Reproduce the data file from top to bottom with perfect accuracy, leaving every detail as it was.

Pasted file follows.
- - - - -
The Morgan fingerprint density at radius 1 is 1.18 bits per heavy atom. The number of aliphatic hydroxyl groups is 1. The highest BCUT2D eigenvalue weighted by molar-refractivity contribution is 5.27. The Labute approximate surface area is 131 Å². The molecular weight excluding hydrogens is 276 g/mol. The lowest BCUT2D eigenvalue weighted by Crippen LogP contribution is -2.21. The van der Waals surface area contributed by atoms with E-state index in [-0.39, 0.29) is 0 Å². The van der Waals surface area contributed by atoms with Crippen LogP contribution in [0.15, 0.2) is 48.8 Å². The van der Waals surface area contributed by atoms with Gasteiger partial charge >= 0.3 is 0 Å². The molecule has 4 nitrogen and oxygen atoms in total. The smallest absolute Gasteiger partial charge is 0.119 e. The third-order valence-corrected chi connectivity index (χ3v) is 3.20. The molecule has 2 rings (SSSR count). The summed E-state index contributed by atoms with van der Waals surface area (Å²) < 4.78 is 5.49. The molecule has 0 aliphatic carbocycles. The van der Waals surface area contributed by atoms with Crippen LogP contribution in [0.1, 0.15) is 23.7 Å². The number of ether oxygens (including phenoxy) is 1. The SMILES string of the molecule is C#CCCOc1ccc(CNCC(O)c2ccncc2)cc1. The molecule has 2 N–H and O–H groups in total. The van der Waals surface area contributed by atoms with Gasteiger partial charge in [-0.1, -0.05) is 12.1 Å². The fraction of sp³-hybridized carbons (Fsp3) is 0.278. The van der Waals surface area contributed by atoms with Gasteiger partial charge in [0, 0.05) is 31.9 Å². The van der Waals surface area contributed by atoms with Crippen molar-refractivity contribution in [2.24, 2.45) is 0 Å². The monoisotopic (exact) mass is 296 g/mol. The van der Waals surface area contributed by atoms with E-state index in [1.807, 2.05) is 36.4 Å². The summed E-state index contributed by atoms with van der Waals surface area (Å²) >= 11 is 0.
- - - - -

The Morgan fingerprint density at radius 1 is 1.18 bits per heavy atom. The number of aliphatic hydroxyl groups is 1. The highest BCUT2D eigenvalue weighted by molar-refractivity contribution is 5.27. The Labute approximate surface area is 131 Å². The molecular weight excluding hydrogens is 276 g/mol. The lowest BCUT2D eigenvalue weighted by Crippen LogP contribution is -2.21. The van der Waals surface area contributed by atoms with E-state index in [-0.39, 0.29) is 0 Å². The van der Waals surface area contributed by atoms with Crippen LogP contribution in [0.15, 0.2) is 48.8 Å². The van der Waals surface area contributed by atoms with Gasteiger partial charge >= 0.3 is 0 Å². The molecule has 4 nitrogen and oxygen atoms in total. The smallest absolute Gasteiger partial charge is 0.119 e. The third-order valence-corrected chi connectivity index (χ3v) is 3.20. The molecule has 2 rings (SSSR count). The summed E-state index contributed by atoms with van der Waals surface area (Å²) < 4.78 is 5.49. The molecule has 0 aliphatic carbocycles. The van der Waals surface area contributed by atoms with Crippen LogP contribution in [0.1, 0.15) is 23.7 Å². The number of ether oxygens (including phenoxy) is 1. The SMILES string of the molecule is C#CCCOc1ccc(CNCC(O)c2ccncc2)cc1. The molecule has 2 N–H and O–H groups in total. The van der Waals surface area contributed by atoms with Gasteiger partial charge in [-0.1, -0.05) is 12.1 Å². The fraction of sp³-hybridized carbons (Fsp3) is 0.278. The van der Waals surface area contributed by atoms with Gasteiger partial charge in [0, 0.05) is 31.9 Å². The van der Waals surface area contributed by atoms with Crippen molar-refractivity contribution in [2.24, 2.45) is 0 Å². The monoisotopic (exact) mass is 296 g/mol. The van der Waals surface area contributed by atoms with E-state index in [1.807, 2.05) is 36.4 Å². The summed E-state index contributed by atoms with van der Waals surface area (Å²) >= 11 is 0.